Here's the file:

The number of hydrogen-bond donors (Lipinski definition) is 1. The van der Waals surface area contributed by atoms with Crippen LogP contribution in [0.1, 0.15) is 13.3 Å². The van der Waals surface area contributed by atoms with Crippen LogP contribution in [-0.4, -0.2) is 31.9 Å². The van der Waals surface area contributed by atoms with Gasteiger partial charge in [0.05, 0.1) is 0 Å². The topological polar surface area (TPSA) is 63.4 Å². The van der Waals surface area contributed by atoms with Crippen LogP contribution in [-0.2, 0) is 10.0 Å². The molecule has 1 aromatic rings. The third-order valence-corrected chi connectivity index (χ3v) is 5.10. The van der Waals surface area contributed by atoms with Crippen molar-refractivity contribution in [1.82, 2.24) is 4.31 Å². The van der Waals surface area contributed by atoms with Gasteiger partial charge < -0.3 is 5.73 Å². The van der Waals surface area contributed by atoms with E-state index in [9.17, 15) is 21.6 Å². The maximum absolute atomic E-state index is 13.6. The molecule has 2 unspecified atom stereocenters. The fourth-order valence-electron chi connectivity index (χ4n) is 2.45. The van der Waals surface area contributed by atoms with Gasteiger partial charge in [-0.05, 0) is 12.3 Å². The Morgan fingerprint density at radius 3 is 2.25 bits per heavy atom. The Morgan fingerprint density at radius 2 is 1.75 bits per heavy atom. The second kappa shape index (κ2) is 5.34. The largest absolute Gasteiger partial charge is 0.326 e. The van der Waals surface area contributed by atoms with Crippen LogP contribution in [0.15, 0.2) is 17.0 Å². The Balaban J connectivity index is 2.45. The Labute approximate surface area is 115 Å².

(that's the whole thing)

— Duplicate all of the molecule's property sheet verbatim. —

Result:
The number of hydrogen-bond donors (Lipinski definition) is 1. The van der Waals surface area contributed by atoms with Crippen LogP contribution in [0.1, 0.15) is 13.3 Å². The van der Waals surface area contributed by atoms with Crippen LogP contribution in [-0.4, -0.2) is 31.9 Å². The van der Waals surface area contributed by atoms with Gasteiger partial charge in [0.05, 0.1) is 0 Å². The topological polar surface area (TPSA) is 63.4 Å². The van der Waals surface area contributed by atoms with Crippen LogP contribution in [-0.2, 0) is 10.0 Å². The molecule has 1 aromatic rings. The third-order valence-corrected chi connectivity index (χ3v) is 5.10. The van der Waals surface area contributed by atoms with Crippen molar-refractivity contribution in [1.82, 2.24) is 4.31 Å². The van der Waals surface area contributed by atoms with Gasteiger partial charge < -0.3 is 5.73 Å². The van der Waals surface area contributed by atoms with E-state index in [9.17, 15) is 21.6 Å². The maximum absolute atomic E-state index is 13.6. The molecule has 2 unspecified atom stereocenters. The fourth-order valence-electron chi connectivity index (χ4n) is 2.45. The van der Waals surface area contributed by atoms with Gasteiger partial charge in [-0.05, 0) is 12.3 Å². The Morgan fingerprint density at radius 3 is 2.25 bits per heavy atom. The Morgan fingerprint density at radius 2 is 1.75 bits per heavy atom. The second kappa shape index (κ2) is 5.34. The largest absolute Gasteiger partial charge is 0.326 e. The van der Waals surface area contributed by atoms with Crippen LogP contribution in [0.15, 0.2) is 17.0 Å². The Balaban J connectivity index is 2.45. The Labute approximate surface area is 115 Å².